India’s audacious plan to create a solar industry on the scale of China’s almost from scratch gained credibility with President Barack Obama’s pledge to lend U.S. financial support for the program.

India’s Azure Power To Set Up 1 GW Solar Power In Rajasthan

One of India’s leading solar power project developers has signed yet another landmark agreement to expand solar photovoltaic power infrastructure in the state of Rajasthan.
Azure Power to install 1 GW solar power capacity in Rajasthan, India
40 MW solar PV project by Azure Power located in Rajasthan, India
Azure Power recently announced that it has signed a memorandum of understanding with the government of Rajasthan to set up 1 GW of solar power capacity. While the details of this agreement remain sketchy, it is the second such agreement signed by the state government. Earlier this year, SunEdison agreed to set up 5 GW solar power capacity over a period of five years.
Large-scale expansion into Rajasthan seems natural for Azure Power, which already has a number of projects operational and under construction in the state secured through auctions in the National Solar Mission. The company recently initiated construction on 100 MW of solar PV projects it had secured under the latest auction of the National Solar Mission, which accounted for a total of 750 MW capacity.
With the total number of allocations under the first two phases of auctions, the company now has a cumulative capacity of 142 MW from the National Solar Mission — the highest by a single project developer.
Rajasthan was among the first Indian states to take up utility-scale solar power projects through a state policy. It, however, ceded ground to neighboring Gujarat as the central government absorbed the projects commissioned under the Rajasthan state solar power policy in 2009–10.
Efforts to regain the status of a leader in solar power are on now in Rajasthan, as it launched a new solar power policy and conducted its own auctions, which received highly positive response from project developers. The central government also initiated plans to set up a 4 GW ultra mega solar power project in the state. Those plans, however, seem to have been quashed by the state government — reportedly due to political reasons.
The state government has, instead, chosen to engage reputed project developers directly through the (MoU) mode. To attract developers, the state government recently made amendments to renewable energy policies and land laws.

SJVN inks MoU for dev of Ultra Mega Solar, Wind Park in Gujarat

Under the Expansion, Growth and Diversification business strategy of the company, SJVN has signed a MoU with Hindustan Salt Limited to Conceptualise, Structure, Implement, Operate and Maintain the Ultra Mega Hybrid Renewable Energy (Solar & Wind) Park at Salt Pan Land in Kharaghoda, Gujarat.

This proposed park will be developed on the surplus salt pan land of Hindustan Salt Limited which has the generation capacity of 4000 MW to 5000 MW (Solar Power between 3500 - 4200 MW and Wind Power between 600-800 MW) when fully commissioned.

At the initial stage, SJVN will develop all the infrastructure facilities like roads, drainage system, power supply, water supply system, evacuation arrangement from the plot to evacuation sub-station.

The MoU was signed by SJVN CMD R P Singh and HSL CMD A K Jain at SJVN's Coordination Office, Delhi today.

On this occasion, Executive Director (BD&MS) R K Agarwal and other senior officials were also present.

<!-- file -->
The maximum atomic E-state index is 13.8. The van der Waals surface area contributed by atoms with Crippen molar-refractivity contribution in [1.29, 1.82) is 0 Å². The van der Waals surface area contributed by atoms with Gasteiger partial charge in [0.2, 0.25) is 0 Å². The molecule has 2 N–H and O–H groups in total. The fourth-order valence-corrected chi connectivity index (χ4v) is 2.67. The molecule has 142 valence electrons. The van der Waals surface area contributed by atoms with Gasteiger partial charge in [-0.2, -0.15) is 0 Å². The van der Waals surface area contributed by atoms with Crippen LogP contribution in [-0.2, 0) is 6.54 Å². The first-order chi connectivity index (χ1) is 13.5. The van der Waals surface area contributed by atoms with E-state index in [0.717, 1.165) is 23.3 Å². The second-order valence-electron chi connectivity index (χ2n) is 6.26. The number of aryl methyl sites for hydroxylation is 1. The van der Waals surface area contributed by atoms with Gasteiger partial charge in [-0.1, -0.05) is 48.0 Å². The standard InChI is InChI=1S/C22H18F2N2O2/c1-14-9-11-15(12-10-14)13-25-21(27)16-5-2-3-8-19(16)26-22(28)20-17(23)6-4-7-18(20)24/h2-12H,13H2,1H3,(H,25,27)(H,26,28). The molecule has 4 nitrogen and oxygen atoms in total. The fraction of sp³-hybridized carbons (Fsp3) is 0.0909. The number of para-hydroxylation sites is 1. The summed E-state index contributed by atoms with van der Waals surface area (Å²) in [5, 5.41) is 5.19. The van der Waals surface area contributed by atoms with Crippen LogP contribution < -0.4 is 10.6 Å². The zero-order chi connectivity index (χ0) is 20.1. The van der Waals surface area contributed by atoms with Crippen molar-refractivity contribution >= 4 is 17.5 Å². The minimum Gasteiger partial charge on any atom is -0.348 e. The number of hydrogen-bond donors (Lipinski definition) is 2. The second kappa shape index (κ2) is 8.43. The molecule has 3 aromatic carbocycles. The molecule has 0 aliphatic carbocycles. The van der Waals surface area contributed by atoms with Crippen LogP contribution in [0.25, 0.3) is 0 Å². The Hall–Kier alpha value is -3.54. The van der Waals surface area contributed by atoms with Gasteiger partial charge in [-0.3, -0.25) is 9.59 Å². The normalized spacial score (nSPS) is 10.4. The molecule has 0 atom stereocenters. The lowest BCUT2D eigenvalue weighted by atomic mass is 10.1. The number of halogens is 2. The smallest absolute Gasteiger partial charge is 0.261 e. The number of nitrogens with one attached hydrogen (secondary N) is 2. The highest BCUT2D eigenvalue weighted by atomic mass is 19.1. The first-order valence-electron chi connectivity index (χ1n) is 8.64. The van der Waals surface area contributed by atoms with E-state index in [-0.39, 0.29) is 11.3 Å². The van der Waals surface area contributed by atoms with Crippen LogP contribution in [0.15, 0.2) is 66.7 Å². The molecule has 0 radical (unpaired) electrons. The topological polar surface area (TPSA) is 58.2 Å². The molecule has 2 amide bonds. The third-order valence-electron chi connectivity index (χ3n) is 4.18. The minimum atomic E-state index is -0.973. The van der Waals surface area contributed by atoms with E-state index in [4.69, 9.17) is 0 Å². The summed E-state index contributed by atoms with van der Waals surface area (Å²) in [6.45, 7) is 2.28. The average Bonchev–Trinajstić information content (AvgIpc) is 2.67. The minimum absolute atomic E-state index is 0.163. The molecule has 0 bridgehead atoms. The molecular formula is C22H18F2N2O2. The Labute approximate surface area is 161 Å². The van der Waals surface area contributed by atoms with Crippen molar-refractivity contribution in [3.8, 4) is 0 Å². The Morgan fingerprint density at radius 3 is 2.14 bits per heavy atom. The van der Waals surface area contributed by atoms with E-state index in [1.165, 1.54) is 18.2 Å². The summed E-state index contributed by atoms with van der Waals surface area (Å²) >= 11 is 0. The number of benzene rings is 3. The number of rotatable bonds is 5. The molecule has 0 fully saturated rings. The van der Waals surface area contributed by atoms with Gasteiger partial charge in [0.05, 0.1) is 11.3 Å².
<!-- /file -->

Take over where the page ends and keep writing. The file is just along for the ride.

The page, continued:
Mr R P Singh informed that SJVN is already in the process of setting up a 5 MW Solar PV project in the prestigious Charnka Solar Park at Gujarat.

The project shall be established in an area of 1,00,033 sq. mtr. allotted by M/s. Gujarat Power Development Corporation Limited for this project.

On commissioning the project will generate 8.10 million units of clean and green solar energy.

In line with National Solar Mission, SJVN Limited has signed a MoU to develop and operate 4000 MW Ultra Mega Solar Project in Sambhar area of Rajasthan.

SJVN is one of the six joint venture partners having 16 per cent equity participation in the proposed mega project.

Research pinpoints new technique for producing cheaper solar energy

Pioneering new research could pave the way for solar energy to be converted into household electricity more cheaply than ever before. A team of experts from the University of Exeter has examined new techniques for generating photovoltaic (PV) energy - or ways in which to convert light into power - more cost efficiently.

The global PV market has experienced rapid growth in recent years due to renewable energy targets and CO2 emission controls.

Perovskite could hold the key to cheaper PV energy generation.

However, current, widely-used commercial methods employed to generate PV energy, such as using silicon or thin film based technologies, are still expensive as they are processed through vacuum-based techniques. The development of technologies and the invention of new materials could lead to the reduction of PV energy generation costs.

Now, the team of scientists from Exeter has found that one such material, a mineral called perovskite, could hold the key to cheaper PV energy generation.

Crucially, the team conducted studies with perovskite in Alta Floresta (Brazil), Frenchman Flat, (USA) , Granada (Spain), Beijing (China), Edinburgh (UK) and Solar Village (Saudi Arabia), and confirmed its efficiency in converting light to power in a range of atmospheric conditions, rather than just under direct sunlight.

The research by the team from the Environment and Sustainability Institute (ESI), based at the University of Exeter's Penryn Campus in Cornwall, is published in the journal Solar Energy Materials and Solar Cells.